Meryl is just marvellous here – an inspiration. She always has been. So big-hearted, so funny, so smart. So many great roles. Holocaust, Kramer vs Kramer, Sophie’s Choice, Out Of Africa. Postcards From The Edge, Mamma Mia, The Hours, The Iron Lady, The Devil Wears Prada. Julie and Julia. Angels In America! Always so fearless and committed.

We are so lucky that we have so many bold, smart, funny women using the power and privilege that they do enjoy to stand up and speak out right now. They could just take the cheque, and smile sweetly, and then fade away with a homily or two. But they don’t, thank goddess. I’m also thinking of JK Rowling – not only does she tell great stories, and give the best commencement addresses, and troll tyrants, but she curates exquisitely too, judging by her retweets. It’s good to have people like this on our side, as allies. As examples of artists committed to the work of the imagination.

So for International Women’s Day, let’s take their example, and be compelled. Stand Up. Speak Up. Act Up.

 

Plotting Workshop

The Writers’ Workshop Getting Publishing Day was great fun. It was good to see some old faces and meet plenty of friendly new ones. I saw some really accomplished writing, a lot of it already at a publishable standard. With the right breaks and a good dose of luck, some of these books could be on the way to finding an agent and publisher – and let’s not forget we can create some of our own luck, too.

It was the first time I’d taught a workshop on plotting in an hour-long slot (though I realise we ran over by fifteen minutes, sorry!). In other contexts I’ve been able to assign reading beforehand, so we’d all be able to discuss the same stories together, but yesterday I fell back on examples such as Pride and Prejudice and The Hobbit. I emphasised that plot is best regarded as a verb rather than a noun: though inspired twists never hurt, plot is not some clever thing we have to conjure up – instead, plotting is an active process that brings together other aspects of craft such as characterisation, structure, narration.

Character is especially important: what are your character’s deepest yearnings, and how might they come into conflict with those of other characters? And how are the events of the book character-building?

I don’t dwell too much on what might be seen as the jargon of structure, but it can be useful to think about inciting incidents and reversals of fortune mounting tension towards a climax as a connected sequence of events. Most of all: don’t be boring! (The only rule in writing.)

I read the opening of Notes On A Scandal not only as an example of a strong narrative voice plotting away but also to point out how Zoe Heller chose to put what might be regarded as the most dramatic revelations of her story right into the first paragraph: the first sentence, in fact! So much about plotting is about the ways a writer chooses to handle time.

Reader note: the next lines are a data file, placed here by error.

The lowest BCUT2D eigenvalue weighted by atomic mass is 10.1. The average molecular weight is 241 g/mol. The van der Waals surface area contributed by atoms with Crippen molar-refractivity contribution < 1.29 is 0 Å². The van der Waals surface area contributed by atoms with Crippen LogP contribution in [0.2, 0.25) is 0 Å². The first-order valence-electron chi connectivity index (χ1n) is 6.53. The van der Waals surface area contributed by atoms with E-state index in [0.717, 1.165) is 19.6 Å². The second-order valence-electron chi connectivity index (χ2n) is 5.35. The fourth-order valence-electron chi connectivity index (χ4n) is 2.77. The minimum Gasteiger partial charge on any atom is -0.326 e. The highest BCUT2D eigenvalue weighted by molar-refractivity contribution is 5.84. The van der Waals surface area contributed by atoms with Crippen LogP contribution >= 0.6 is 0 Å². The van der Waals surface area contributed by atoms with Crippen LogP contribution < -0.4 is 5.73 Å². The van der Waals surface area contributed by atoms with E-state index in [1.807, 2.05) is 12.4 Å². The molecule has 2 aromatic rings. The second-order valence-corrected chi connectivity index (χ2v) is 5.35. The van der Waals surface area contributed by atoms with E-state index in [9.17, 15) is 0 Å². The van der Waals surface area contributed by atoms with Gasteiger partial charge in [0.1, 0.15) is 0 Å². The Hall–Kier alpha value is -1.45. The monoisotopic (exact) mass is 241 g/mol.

And those choices, I suggested, are best handled in drafting. Though some writers, especially more experienced ones, work from detailed plans, I propose that beginning novelists might regard the process of creating a first draft as an active part of plotting. By all means work from an outline – you’ll need one – but be free and easy with yourself in your first draft. Let yourself see what comes up. Have fun, be playful. Perhaps write bits off to the side to see how a different point of view or scene might work. Maybe even write notes to yourself in scenes at challenging points, e.g., ‘I need to work out a way to get A to do B to C in this scene here’ – reaching the end might give you the perspective on what B needs to be.

And when you finish that draft, print it off, and read it through, perhaps making a few notes as you go but mostly just reading through for the experience of reading (using a different typeface can help to make things look different).

Then ask yourself: what plotting can I create from what I have here?

And then – the most important thing I have to say – take that print-out, sit it beside you on your desk, push back your shoulders, and type it out again into a new document.

Terry Pratchett once said something along the lines of the first draft being the writer just telling herself the story. The second and subsequent drafts are there to work out the best way to tell – plot – that story, which might of course change along the way. And liberating yourself from your attachments is much easier when you’re not just tinkering with existing words on a screen. In the golden olden days a writer used to clatter out second drafts on a typewriter or redo them by hand. Some writers even put the print-outs in a drawer and never refer to them again, and write the new draft wholly afresh. You know the story, don’t you?!